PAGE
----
Mask Up, Wildcats.

President Capilouto discusses the importance of wearing a face covering.

Wearing a mask or face covering is one of the most important things we can do to stop the spread of the coronavirus. 

On my walks around our campus, I see members of our community wearing them, and I’m grateful to see them doing their part to keep their friends, neighbors and loved ones safe. 

As a reminder, wearing a face covering is required on our campus, unless you are alone in a room, alone outside, eating, drinking, or exercising or when it interferes with required curricular activities. And here is the most important point: masks only work if everyone wears them. Please encourage your peers to do their part to keep our community safe. 

In particular, we need our students to wear masks in the William T. Young Library.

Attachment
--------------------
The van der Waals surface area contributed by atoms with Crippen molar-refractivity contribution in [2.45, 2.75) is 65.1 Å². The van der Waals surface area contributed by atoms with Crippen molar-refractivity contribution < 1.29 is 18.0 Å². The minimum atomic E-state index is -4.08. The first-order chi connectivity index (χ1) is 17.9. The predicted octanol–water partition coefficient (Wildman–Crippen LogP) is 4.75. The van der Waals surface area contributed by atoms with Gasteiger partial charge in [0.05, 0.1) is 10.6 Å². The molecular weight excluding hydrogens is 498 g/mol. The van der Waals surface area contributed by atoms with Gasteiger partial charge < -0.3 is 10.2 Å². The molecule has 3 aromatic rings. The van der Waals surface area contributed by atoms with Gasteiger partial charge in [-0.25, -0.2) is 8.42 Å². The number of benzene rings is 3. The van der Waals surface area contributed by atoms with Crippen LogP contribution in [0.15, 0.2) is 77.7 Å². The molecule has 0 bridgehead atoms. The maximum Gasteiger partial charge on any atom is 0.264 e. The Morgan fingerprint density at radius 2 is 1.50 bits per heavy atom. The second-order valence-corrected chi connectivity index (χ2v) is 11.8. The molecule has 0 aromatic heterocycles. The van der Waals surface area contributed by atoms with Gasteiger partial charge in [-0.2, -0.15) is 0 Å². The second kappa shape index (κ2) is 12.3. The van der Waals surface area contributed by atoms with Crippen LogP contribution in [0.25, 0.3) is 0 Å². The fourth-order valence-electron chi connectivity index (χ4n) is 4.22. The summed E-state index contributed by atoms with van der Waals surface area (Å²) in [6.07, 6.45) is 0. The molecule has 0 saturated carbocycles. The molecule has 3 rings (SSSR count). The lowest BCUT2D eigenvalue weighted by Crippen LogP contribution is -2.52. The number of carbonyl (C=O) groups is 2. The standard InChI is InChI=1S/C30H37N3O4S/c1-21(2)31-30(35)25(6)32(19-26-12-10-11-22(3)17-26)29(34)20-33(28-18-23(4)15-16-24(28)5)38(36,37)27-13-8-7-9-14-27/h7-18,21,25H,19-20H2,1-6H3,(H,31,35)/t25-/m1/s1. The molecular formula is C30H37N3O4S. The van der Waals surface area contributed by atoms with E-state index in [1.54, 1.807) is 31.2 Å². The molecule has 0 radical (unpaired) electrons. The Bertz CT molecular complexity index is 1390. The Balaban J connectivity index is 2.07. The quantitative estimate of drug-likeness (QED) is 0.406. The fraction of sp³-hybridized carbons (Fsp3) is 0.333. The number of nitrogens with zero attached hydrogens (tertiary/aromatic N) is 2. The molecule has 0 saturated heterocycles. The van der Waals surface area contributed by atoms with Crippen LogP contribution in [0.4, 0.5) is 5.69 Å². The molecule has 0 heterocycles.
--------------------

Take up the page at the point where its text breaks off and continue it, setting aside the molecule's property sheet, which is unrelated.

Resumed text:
Here are some pointers for when you see someone not wearing a mask:

  • Stay calm when approaching your fellow student. Remember to leave six feet of distance between you and others. 
  • Approach and kindly remind your peer that wearing a face covering helps everyone stay safe in our community, and ask they put on a face covering. 
  • Keep in mind, we all need to do our part, but it is not the expectation that you police others. Remind your friends and classmates of the expectations. 

It can feel uncomfortable talking to your peers about such an important topic, but, remember that this policy exists to keep us all safe and healthy. Here are some phrases you can use to respectfully ask your fellow wildcats to mask up:

  • Please wear a mask when you come over to my room.
  • Let’s keep some physical distance between us while we talk.
  • Just to help us be safe, would you put on a face covering? 
  • Let’s walk this way, to avoid the crowd, just to be safe.

We are a community of people, each doing our part to protect those around us. 

Review the mask guidelines to ensure that you’re wearing your mask correctly, and be sure to wash your hands, maintain a physical distance of six feet and do your daily screening.



photo of William T Young Library